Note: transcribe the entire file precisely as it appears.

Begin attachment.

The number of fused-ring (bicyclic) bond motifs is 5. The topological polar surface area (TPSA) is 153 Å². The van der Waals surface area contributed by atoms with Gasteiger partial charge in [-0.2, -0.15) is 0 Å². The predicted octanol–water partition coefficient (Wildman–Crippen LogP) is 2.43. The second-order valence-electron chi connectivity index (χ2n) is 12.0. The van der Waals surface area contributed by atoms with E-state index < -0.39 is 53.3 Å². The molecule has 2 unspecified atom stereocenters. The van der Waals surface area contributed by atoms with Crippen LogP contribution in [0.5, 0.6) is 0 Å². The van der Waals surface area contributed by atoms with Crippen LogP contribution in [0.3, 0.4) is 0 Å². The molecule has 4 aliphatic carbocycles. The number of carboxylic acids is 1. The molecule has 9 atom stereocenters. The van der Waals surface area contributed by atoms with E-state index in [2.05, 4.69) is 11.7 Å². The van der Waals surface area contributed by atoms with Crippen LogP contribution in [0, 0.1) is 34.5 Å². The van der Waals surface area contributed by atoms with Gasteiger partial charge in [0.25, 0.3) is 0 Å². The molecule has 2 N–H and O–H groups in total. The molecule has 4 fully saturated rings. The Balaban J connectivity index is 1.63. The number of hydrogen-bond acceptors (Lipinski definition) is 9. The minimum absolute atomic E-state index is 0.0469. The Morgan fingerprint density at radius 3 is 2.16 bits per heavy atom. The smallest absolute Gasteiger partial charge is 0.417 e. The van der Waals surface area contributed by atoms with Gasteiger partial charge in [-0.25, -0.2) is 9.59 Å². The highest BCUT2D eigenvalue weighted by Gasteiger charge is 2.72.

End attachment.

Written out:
The number of fused-ring (bicyclic) bond motifs is 5. The topological polar surface area (TPSA) is 153 Å². The van der Waals surface area contributed by atoms with Gasteiger partial charge in [-0.2, -0.15) is 0 Å². The predicted octanol–water partition coefficient (Wildman–Crippen LogP) is 2.43. The second-order valence-electron chi connectivity index (χ2n) is 12.0. The van der Waals surface area contributed by atoms with E-state index < -0.39 is 53.3 Å². The molecule has 2 unspecified atom stereocenters. The van der Waals surface area contributed by atoms with Crippen LogP contribution in [0.5, 0.6) is 0 Å². The van der Waals surface area contributed by atoms with Crippen LogP contribution in [0.3, 0.4) is 0 Å². The molecule has 4 aliphatic carbocycles. The number of carboxylic acids is 1. The molecule has 9 atom stereocenters. The van der Waals surface area contributed by atoms with E-state index in [2.05, 4.69) is 11.7 Å². The van der Waals surface area contributed by atoms with Crippen LogP contribution in [0, 0.1) is 34.5 Å². The van der Waals surface area contributed by atoms with Gasteiger partial charge in [0.25, 0.3) is 0 Å². The molecule has 2 N–H and O–H groups in total. The molecule has 4 fully saturated rings. The Balaban J connectivity index is 1.63. The number of hydrogen-bond acceptors (Lipinski definition) is 9. The minimum absolute atomic E-state index is 0.0469. The Morgan fingerprint density at radius 3 is 2.16 bits per heavy atom. The smallest absolute Gasteiger partial charge is 0.417 e. The van der Waals surface area contributed by atoms with Gasteiger partial charge in [-0.25, -0.2) is 9.59 Å². The highest BCUT2D eigenvalue weighted by Gasteiger charge is 2.72.